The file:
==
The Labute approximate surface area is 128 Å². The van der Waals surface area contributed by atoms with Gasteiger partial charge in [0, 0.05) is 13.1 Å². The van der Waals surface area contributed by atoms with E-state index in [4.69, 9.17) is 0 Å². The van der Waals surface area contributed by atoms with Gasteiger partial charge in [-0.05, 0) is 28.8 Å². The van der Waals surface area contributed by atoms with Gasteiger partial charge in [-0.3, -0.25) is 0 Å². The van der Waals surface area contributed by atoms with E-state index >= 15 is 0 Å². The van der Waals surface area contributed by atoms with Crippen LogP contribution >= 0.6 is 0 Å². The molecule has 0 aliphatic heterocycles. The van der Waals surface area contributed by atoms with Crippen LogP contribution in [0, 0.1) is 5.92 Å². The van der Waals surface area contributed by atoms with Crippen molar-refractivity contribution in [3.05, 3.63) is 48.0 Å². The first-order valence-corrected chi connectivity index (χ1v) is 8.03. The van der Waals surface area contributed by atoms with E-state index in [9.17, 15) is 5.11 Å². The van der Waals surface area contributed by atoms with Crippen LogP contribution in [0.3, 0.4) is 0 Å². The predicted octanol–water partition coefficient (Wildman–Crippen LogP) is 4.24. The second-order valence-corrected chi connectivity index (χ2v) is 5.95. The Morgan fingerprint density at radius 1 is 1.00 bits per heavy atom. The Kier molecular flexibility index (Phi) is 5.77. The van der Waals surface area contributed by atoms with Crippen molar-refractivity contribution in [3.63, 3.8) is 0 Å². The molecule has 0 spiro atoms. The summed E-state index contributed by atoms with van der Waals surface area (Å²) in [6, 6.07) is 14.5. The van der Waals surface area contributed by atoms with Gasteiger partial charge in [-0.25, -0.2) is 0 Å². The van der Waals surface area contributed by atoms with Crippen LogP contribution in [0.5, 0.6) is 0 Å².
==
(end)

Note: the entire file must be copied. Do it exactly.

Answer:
The Labute approximate surface area is 128 Å². The van der Waals surface area contributed by atoms with Gasteiger partial charge in [0, 0.05) is 13.1 Å². The van der Waals surface area contributed by atoms with E-state index in [4.69, 9.17) is 0 Å². The van der Waals surface area contributed by atoms with Gasteiger partial charge in [-0.05, 0) is 28.8 Å². The van der Waals surface area contributed by atoms with Gasteiger partial charge in [-0.3, -0.25) is 0 Å². The van der Waals surface area contributed by atoms with E-state index >= 15 is 0 Å². The van der Waals surface area contributed by atoms with Crippen LogP contribution >= 0.6 is 0 Å². The molecule has 0 aliphatic heterocycles. The van der Waals surface area contributed by atoms with Crippen LogP contribution in [0, 0.1) is 5.92 Å². The van der Waals surface area contributed by atoms with Crippen molar-refractivity contribution in [3.05, 3.63) is 48.0 Å². The first-order valence-corrected chi connectivity index (χ1v) is 8.03. The van der Waals surface area contributed by atoms with E-state index in [9.17, 15) is 5.11 Å². The van der Waals surface area contributed by atoms with Crippen LogP contribution in [0.3, 0.4) is 0 Å². The predicted octanol–water partition coefficient (Wildman–Crippen LogP) is 4.24. The second-order valence-corrected chi connectivity index (χ2v) is 5.95. The Morgan fingerprint density at radius 1 is 1.00 bits per heavy atom. The Kier molecular flexibility index (Phi) is 5.77. The van der Waals surface area contributed by atoms with Crippen molar-refractivity contribution in [3.63, 3.8) is 0 Å². The molecule has 0 spiro atoms. The summed E-state index contributed by atoms with van der Waals surface area (Å²) in [6, 6.07) is 14.5. The van der Waals surface area contributed by atoms with Gasteiger partial charge in [-0.25, -0.2) is 0 Å². The van der Waals surface area contributed by atoms with Crippen LogP contribution in [0.5, 0.6) is 0 Å².